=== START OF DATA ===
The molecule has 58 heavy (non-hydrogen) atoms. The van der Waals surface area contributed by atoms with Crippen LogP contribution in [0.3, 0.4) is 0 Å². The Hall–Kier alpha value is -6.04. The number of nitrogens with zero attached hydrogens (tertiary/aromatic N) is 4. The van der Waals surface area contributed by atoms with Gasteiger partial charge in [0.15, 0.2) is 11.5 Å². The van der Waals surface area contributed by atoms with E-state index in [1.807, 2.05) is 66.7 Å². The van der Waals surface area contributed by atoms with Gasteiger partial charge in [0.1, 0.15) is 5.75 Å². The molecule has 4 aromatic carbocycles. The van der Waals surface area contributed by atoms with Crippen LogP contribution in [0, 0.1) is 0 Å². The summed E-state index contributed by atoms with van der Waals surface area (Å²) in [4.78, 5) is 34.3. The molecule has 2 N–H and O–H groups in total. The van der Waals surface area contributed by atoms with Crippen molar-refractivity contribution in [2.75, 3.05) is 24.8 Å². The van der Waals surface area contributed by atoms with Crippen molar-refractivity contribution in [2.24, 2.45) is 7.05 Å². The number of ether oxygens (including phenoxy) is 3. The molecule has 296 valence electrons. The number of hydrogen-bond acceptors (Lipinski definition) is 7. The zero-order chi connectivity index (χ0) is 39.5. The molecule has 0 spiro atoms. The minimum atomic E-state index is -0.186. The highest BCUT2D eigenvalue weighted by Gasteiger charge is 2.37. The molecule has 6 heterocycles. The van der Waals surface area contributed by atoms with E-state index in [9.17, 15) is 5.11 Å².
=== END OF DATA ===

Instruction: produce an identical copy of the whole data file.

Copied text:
The molecule has 58 heavy (non-hydrogen) atoms. The van der Waals surface area contributed by atoms with Crippen LogP contribution in [0.3, 0.4) is 0 Å². The Hall–Kier alpha value is -6.04. The number of nitrogens with zero attached hydrogens (tertiary/aromatic N) is 4. The van der Waals surface area contributed by atoms with Gasteiger partial charge in [0.15, 0.2) is 11.5 Å². The van der Waals surface area contributed by atoms with E-state index in [1.807, 2.05) is 66.7 Å². The van der Waals surface area contributed by atoms with Gasteiger partial charge in [0.1, 0.15) is 5.75 Å². The molecule has 4 aromatic carbocycles. The van der Waals surface area contributed by atoms with Crippen LogP contribution in [0, 0.1) is 0 Å². The summed E-state index contributed by atoms with van der Waals surface area (Å²) in [4.78, 5) is 34.3. The molecule has 2 N–H and O–H groups in total. The van der Waals surface area contributed by atoms with Crippen molar-refractivity contribution in [2.75, 3.05) is 24.8 Å². The van der Waals surface area contributed by atoms with Crippen molar-refractivity contribution in [2.24, 2.45) is 7.05 Å². The number of ether oxygens (including phenoxy) is 3. The molecule has 296 valence electrons. The number of hydrogen-bond acceptors (Lipinski definition) is 7. The zero-order chi connectivity index (χ0) is 39.5. The molecule has 0 spiro atoms. The minimum atomic E-state index is -0.186. The highest BCUT2D eigenvalue weighted by Gasteiger charge is 2.37. The molecule has 6 heterocycles. The van der Waals surface area contributed by atoms with E-state index in [9.17, 15) is 5.11 Å².